By Starr Cox, Archaeological Conservator - Lighthouse Archaeological Maritime Program
August 13, 2014
Of the three individual cruises scheduled for this project, only this final cruise has the advantage of “women archaeologists.” We (the entire LAMP team) got off to a slow start this morning, inspecting an oil leak in the engine room to ensure there was no serious mechanical problem, refueling the vessel and taking on ice, cruising from Ponce Inlet to the current target, and setting the bow and stern anchors to secure the boat over the dive target. When it was finally time to dive, Olivia McDaniel and myself were first up!
Our goal was to finish probing Target E3T, which was started the previous day by the Cruise 2 team. The first team had completed a transect or linear series of probes, spaced one meter apart, running north and south from the central point of the magnetic anomaly.
So it was our job to probe the east/west line. Neither of us had probed before, and we were both eager to learn. Also, we had heard that one team member from the previous cruise, who shall remain unnamed, had suggested that handling the probe is such a difficult and strenuous task that it might be better to use a man-woman team instead of two women working together. So we were also eager to prove that we could do anything a buddy pair of boys could do!
After setting up the east/west base line, which entails stretching out a 20-meter long tape measure centered on the drop buoy and securing the ends with fiberglass rods, we began probing from west to east. It is a difficult task, manhandling the 10-foot long steel probe into a vertical position and then hammering it repeatedly downward through sand and layers of shell. But nothing that we couldn’t handle!
Our very first attempt met with resistance, but since we had not done this task before, we were not sure if we had found something or if we were just fighting the layers of sediment. We chose to continue on and see what other probes encountered. The next three probes sank into the sediment like a hot knife in butter. Our fifth probe met resistance again, but like the first one, it wasn’t a hard return and we were still uncertain. However, our seventh probe had a definite hard return, and only two feet down!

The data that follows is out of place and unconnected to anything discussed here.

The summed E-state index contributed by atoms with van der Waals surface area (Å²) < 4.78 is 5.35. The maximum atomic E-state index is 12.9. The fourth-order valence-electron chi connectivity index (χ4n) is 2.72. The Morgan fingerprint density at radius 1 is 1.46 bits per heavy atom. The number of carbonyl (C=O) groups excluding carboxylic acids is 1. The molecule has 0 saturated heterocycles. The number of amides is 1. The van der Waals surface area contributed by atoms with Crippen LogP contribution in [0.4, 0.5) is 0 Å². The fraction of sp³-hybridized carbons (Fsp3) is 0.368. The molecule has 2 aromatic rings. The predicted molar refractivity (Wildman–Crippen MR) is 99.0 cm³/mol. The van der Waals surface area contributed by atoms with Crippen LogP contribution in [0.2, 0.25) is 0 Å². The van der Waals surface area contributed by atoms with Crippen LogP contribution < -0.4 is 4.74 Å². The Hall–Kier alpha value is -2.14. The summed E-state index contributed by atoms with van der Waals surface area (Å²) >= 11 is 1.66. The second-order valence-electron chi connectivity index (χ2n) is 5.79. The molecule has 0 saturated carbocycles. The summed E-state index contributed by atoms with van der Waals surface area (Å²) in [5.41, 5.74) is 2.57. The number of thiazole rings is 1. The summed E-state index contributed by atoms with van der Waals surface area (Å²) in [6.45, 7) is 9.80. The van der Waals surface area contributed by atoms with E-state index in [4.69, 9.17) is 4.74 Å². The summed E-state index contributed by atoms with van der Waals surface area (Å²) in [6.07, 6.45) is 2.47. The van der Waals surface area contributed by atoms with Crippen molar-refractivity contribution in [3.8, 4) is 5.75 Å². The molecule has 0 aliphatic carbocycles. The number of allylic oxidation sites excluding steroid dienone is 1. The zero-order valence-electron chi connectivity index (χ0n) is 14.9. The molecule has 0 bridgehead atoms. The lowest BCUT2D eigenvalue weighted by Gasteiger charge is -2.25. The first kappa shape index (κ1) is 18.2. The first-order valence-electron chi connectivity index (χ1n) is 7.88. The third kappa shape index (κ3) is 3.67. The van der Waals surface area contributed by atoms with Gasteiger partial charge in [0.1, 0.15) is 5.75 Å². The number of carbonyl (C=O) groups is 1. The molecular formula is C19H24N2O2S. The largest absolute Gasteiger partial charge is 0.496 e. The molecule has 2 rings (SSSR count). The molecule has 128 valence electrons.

We tried to uncover a portion of the item to get a better grasp of what we found. While the hydraulic probe can be used to jet sand away, it really isn’t designed to excavate in the same way as a dredge, and it proved difficult to open up a large enough area to reach down and see the object. We were able to reach down and feel a large item, and it was definitely concreted over, and therefore made of iron!
Finding a concretion—an iron object covered in encrustation—is a very good indication that we have a shipwreck! At this point in our dive, we decided to resurface and discuss the next step with the rest of the team.
As soon as we yelled out across the water that we had found a concretion, the rest of the crew burst into action. They helped us pull the probe back onto the boat and helped us get back aboard and everyone was chattering before we even got our dive gear off. A concretion is exactly the kind of object we would expect to find on a historic shipwreck site, especially considering that we also had two other positive returns from our probing along this transect.
We had even made arrangements with a local doctor in New Smyrna Beach to allow us the use of his x-ray machine in order to x-ray any concretions we might find in order to identify the artifacts that might be preserved within. The excitement in everyone’s voices was palpable.
We all agreed the next step is to deploy the dredge so we can excavate around the unknown concretion in a controlled manner. This will allow us to carefully expose the object, in order to get a grasp of what exactly it is that we have discovered. In fact, the boys were ready to jump in the water immediately to investigate further, despite the late hour, but we decide against that as we notice the seas are picking up noticeably and we decide it is too rough to stay on a two-point anchor system any longer.
So, we reluctantly cast off our buoyed stern anchor and enjoy the sunset as the boat slowly drifts from our site, known for now as Target E3T. In the meanwhile, we can’t contain our excitement, and our mystery concretion down there on the bottom of the ocean is the constant topic of conversation!
Will it prove to be a 1565 French shipwreck? We will have to wait until tomorrow to make that discovery.